Monday, January 7, 2013

Supersized ECs and "Safe to Fail" policy

My friend just emailed me attaching the article and his comment:

So, there was a loop hole.. Are the developers ingenious or is URA simply naive?

No, URA probably isn't naive. It is a problem in all advanced societies that the regulator is always behind the curve.

Let's analyze this in the PM's policy of "safe to fail" articulated early in his premiership against Singaporeans mindset that the government must get right almost all the time.

URA and MND didn't anticipate developers will find and exploit a loophole. In "Safe to fail" fashion Khaw is moving to plug the loophole. This is well and good but to citizens it is a failure and how are things better? Just like how were floods along Orchard Road; the vandalizing of trains and their frequent break downs....better. All acceptable under "Safe to fail".

It is important that "safe to fail" should by the eating of the pudding be superior to the former fail safe policy.  Sadly it isn't. Tech companies get ahead by failing fast and furious so that their learning is accelerated - They are truly "safe to fail" or they would be lunch. The government mistake is that a country is not a tech firm and it is far more complex. Even oil companies, far more homogeneous and less complex than a living and breathing society aren't foolish enough to run their enterprises on "safe to fail". Actually one of them did: BP. You know what happened to them.

It is quite simple. At the end of the day you must know your stuff. Obviously this bunch didn't know it well enough to go from fail safe to "safe to fail". They can fixed the mistakes but there is no dividends that tech companies like Google get from rapid failure and learning. For us things are not better, in fact worse. Surely we are paying more to fix our MRT system than if we had paid more attention to maintenance when Saw was at the helm.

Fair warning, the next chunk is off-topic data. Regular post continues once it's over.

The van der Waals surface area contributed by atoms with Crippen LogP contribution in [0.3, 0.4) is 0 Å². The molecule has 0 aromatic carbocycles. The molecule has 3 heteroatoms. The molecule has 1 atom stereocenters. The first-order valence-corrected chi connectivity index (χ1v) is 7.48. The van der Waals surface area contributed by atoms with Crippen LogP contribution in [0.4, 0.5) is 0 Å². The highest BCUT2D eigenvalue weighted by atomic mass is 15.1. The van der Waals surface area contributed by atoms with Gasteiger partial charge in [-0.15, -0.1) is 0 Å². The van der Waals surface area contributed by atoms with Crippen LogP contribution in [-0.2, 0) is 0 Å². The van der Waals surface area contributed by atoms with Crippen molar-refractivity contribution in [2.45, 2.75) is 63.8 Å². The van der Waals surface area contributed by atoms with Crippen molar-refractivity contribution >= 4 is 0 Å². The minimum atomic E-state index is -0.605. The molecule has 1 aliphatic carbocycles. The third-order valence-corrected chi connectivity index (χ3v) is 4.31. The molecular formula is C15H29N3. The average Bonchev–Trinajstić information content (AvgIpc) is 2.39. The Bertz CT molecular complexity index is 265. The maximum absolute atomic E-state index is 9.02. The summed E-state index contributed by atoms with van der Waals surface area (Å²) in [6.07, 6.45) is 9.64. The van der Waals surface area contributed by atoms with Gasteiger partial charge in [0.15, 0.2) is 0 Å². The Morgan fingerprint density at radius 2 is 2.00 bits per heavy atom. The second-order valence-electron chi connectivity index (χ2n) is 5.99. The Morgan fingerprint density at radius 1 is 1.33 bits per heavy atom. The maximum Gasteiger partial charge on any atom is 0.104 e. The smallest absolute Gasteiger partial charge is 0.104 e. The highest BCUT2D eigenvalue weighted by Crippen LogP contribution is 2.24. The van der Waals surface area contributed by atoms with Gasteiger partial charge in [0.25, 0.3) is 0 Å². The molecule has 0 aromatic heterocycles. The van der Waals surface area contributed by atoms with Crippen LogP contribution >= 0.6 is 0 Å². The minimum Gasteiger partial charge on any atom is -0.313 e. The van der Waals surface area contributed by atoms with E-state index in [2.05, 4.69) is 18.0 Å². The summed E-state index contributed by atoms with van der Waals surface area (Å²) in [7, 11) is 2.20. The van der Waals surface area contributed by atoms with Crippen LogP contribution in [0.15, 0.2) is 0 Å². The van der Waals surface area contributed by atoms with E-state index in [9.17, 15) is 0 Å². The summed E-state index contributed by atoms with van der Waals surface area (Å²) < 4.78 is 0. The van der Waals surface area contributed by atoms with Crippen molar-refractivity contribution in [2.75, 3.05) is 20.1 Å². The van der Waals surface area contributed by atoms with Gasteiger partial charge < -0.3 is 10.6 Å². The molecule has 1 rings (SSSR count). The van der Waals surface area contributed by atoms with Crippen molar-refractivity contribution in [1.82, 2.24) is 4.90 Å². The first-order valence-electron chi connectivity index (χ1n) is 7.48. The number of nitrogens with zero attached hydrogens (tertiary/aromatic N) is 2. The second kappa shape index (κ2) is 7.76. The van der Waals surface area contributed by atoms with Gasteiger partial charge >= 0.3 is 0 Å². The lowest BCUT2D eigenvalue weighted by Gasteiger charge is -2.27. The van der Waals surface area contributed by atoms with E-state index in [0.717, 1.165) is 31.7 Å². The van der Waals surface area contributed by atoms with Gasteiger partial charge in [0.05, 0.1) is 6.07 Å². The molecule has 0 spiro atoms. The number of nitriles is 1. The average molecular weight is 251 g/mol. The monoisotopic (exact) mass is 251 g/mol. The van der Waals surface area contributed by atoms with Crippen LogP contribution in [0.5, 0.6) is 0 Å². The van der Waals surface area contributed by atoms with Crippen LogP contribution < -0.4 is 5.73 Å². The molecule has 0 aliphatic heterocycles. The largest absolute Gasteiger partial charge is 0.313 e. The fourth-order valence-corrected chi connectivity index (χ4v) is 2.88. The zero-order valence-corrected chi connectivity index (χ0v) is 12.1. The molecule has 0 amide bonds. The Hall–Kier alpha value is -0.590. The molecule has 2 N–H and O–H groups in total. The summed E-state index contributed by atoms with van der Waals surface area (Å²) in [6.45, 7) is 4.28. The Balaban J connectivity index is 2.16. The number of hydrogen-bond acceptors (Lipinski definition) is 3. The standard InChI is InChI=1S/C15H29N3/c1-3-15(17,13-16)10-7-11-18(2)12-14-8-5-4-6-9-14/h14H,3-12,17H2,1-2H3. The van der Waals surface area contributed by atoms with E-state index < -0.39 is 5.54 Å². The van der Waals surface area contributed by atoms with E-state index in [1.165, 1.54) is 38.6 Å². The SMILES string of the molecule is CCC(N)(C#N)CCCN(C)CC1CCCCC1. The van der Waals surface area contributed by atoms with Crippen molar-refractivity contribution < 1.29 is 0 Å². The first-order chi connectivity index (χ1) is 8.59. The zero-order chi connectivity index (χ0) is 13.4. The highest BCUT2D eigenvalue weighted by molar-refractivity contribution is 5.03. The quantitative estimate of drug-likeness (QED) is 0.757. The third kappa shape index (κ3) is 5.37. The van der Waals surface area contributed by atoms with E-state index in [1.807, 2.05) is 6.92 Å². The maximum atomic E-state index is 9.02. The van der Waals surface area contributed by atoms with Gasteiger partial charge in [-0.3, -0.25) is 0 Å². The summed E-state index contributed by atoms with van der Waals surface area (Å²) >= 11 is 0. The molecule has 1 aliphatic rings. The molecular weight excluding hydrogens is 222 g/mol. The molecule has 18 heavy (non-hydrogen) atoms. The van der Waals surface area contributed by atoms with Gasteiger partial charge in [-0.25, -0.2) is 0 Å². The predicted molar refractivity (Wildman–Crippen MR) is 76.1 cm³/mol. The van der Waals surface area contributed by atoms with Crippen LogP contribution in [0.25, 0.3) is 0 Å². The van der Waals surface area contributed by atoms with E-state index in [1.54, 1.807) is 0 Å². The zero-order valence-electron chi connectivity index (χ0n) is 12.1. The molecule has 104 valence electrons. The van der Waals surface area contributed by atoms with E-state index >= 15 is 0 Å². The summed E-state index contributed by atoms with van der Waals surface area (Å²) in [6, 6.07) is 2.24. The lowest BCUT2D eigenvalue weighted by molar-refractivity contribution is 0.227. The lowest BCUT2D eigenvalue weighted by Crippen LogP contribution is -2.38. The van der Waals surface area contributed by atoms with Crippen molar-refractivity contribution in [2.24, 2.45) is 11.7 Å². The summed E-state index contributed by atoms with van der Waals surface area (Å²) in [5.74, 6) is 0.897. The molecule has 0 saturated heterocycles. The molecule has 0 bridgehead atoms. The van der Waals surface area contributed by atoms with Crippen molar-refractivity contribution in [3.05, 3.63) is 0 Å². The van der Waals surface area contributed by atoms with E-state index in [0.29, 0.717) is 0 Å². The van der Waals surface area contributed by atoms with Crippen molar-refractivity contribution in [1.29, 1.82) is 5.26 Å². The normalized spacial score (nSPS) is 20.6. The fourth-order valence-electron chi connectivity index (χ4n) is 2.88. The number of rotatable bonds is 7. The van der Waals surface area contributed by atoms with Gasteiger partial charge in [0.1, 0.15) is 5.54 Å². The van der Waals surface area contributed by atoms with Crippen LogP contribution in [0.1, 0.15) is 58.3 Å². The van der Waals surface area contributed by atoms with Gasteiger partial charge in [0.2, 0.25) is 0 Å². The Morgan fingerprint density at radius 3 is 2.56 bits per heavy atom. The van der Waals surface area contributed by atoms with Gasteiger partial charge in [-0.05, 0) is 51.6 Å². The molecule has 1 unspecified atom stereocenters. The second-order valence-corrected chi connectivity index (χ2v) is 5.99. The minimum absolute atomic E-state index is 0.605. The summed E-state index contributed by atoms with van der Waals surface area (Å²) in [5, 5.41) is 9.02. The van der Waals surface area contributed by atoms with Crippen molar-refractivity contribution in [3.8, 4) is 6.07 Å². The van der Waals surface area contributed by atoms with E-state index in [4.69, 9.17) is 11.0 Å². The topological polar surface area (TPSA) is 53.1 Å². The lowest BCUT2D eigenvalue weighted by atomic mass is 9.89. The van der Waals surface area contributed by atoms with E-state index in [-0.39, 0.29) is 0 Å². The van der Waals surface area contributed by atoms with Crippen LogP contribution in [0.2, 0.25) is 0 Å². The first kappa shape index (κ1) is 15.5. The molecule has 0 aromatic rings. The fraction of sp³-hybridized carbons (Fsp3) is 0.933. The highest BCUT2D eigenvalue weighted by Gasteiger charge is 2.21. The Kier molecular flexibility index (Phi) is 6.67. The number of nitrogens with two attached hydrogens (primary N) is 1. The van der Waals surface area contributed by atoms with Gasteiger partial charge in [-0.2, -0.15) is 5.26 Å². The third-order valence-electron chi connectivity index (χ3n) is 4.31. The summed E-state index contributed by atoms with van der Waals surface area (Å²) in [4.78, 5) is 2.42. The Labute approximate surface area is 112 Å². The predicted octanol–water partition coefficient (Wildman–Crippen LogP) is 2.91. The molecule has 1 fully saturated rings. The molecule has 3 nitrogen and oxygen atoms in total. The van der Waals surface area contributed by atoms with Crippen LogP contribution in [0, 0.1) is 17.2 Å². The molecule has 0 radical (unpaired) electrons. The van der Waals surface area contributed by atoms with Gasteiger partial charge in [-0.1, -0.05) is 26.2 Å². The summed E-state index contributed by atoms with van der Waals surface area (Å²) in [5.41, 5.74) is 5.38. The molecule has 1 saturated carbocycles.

As a rule of thumb, "light" systems e.g, software can afford rapid failure and retries but not "heavy" systems like our train system or the oil industry etc., This government and BP never understood this important fact of life.

Alas, "safe to fail" has turned out to be government legitimizing taking risks which they do not understand. Even as they appear as very hard working, I must submit that they are in essence lazy and complacent. It was just busyness. I suspect the government is suffering from an unhelpful internal culture. After 50 years in power their feet has become clay even if their hands are vigorously moving all the time. We mustn't confuse the two. The clayed feet are the sacred cows and the waving and often tai-chi hands are furiously working within the box. How to go places quickly and confidently this way? Just ask ourselves if these sacred cows are are servants and liberators or our masters and keeping us as prisoners? They were once liberators but as the process of history tell us, they were bound to eventually become taskmasters if kept beyond their use by date.

1 comment:

  1. To me, PM's policy of "safe to fail" articulated early in his premiership against Singaporeans mindset that the government must get right almost all the time is a joke.NO,we do not exect PAP to get it right from the start,that is an impossible task and I do not think Singapore's people,with the highest IQ in the world,are stupid to that extent!